They're such unlikely collaborators.
On the one hand, there's Elvis Costello, a man who made his name as a viciously verbose new wave star, and whose image was a central symbol in Brett Easton Ellis' novel of nihilistic youth, Less Than Zero.
On the other, there's Burt Bacharach, who came to fame as a '60s pop songwriter, and who was presented as an icon of bachelor-pad sophistication in the Mike Myers movie, Austin Powers: International Man of Mystery.
At first glance, they seem worlds apart. Even seeing them side-by-side on the back cover of Painted from Memory (Mercury 314 538 002, arriving in stores today) — Costello in his pork pie hat and black leather jacket, Bacharach in his white shirt and blazer — seems strange, making it hard to imagine what the two could possibly have in common.
Such confusion evaporates within the album's first few minutes, however. No matter how unlikely a pair the two may appear, the music they make together is nothing short of astonishing.
It isn't just that Painted from Memory is a stunning display of vocal strength and songwriting skill; what really makes this collaboration shine is that we get the full flavor of both Costello and Bacharach in these 12 tunes.
Anyone familiar with the lush, jazzy chords Bacharach built into "Close to You" and "Do You Know the Way to San Jose" will have no trouble hearing his harmonic touch in "Toledo" or "Such Unlikely Lovers." Likewise, any listener who ever reveled in the acerbic wordplay of Costello classics like "Everyday I Write the Book" and "Alison" will equally enjoy the lyrical grace given "The Long Division" and "Tears at the Birthday Party."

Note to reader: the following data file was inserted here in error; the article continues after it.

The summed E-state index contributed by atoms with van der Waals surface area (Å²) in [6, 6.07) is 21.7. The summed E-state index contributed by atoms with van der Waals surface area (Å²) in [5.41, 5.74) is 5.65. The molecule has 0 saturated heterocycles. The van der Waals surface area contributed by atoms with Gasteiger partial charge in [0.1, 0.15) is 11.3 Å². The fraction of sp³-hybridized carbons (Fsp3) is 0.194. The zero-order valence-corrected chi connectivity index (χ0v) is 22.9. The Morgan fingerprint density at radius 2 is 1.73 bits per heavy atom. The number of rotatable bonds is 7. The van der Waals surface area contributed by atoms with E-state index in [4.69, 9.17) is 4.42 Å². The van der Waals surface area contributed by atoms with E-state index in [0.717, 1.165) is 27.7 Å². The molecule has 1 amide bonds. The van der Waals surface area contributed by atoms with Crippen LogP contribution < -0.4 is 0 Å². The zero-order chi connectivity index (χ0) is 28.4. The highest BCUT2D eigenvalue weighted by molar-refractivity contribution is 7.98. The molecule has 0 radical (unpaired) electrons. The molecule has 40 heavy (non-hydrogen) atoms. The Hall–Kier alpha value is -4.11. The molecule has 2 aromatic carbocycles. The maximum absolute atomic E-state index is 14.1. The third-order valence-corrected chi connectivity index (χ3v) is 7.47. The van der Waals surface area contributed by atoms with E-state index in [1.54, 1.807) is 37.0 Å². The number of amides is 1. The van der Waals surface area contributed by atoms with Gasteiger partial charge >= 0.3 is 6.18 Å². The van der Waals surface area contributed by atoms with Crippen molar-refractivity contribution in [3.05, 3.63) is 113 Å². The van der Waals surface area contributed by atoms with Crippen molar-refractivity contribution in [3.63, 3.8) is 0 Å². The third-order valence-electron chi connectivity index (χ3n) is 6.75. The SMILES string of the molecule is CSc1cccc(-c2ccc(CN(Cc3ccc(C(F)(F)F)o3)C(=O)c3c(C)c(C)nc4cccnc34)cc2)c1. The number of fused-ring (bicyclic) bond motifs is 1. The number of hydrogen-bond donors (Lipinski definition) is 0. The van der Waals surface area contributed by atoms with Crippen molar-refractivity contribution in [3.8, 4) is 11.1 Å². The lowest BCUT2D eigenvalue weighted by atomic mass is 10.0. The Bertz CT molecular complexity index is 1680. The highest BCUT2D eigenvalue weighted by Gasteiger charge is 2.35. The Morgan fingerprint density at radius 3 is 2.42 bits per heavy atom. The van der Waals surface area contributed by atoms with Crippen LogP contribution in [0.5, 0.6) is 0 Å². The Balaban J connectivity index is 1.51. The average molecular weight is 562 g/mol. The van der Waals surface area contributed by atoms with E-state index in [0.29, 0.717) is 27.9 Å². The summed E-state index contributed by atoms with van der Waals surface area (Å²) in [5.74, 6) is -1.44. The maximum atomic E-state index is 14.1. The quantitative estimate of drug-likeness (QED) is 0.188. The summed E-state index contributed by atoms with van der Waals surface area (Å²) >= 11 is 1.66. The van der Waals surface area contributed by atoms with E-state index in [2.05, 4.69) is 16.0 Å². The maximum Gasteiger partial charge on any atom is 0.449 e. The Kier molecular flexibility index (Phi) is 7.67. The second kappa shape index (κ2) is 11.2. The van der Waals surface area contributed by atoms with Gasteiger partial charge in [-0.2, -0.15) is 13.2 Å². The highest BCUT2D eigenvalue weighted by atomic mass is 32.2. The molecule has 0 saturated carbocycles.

That said, it should also be noted that Painted from Memory is very much an Elvis Costello album. Not only is it credited to "Elvis Costello with Burt Bacharach," but the basic tracks were all recorded with Costello's regular band — keyboardist Steve Nieve, drummer Jim Keltner, bassist Greg Cohen and guitarist Dean Parks — augmented by Bacharach's piano and orchestrations. Naturally, the vocals are all Costello.
Still, this isn't just any Costello album. Despite the fact that he co-wrote all the material with Bacharach, Costello nonetheless approaches these songs more as a singer than a songwriter, mustering all the power and interpretive strength he can. On a strictly vocal level, this is some of the best vocal work he's ever done — but even then, what he does is unlikely to win over every listener.
Costello may be one of the finest singers in rock, but he doesn't have one of the finest voices. Edgy and constricted, his slightly nasal tone lacks the lustrous warmth of Karen Carpenter's voice or the lithe grace of Dionne Warwick's, and that keeps these songs from having the easy pop appeal of Bacharach's '60s hits.
Then again, the songs on Painted from Memory are darker and more adult than those oldies. Whether detailing the uneasy truce of the not-quite-loving couple in "Toledo," or surveying the wreckage of shattered marriage in "This House Is Empty Now," Costello's protagonists are carrying a heavy emotional burden — and Costello puts that across in his performances, making their hope and anguish eminently audible.
Yet no matter how charged his singing becomes, Costello always manages to do justice to the smooth, swinging cadences of Bacharach's melodies. He's all cool, breezy confidence in the waltz-time chorus to "I Still Have That Other Girl," and he brings a jazzy ease to the complicated melody of "Such Unlikely Lovers."
In short, it's a deeply musical performance, sophisticated on levels few pop albums attain these days. That may not make it particularly easy listening, but then, it's not intended to be. This is serious music for serious listeners, and is, at its best, seriously rewarding.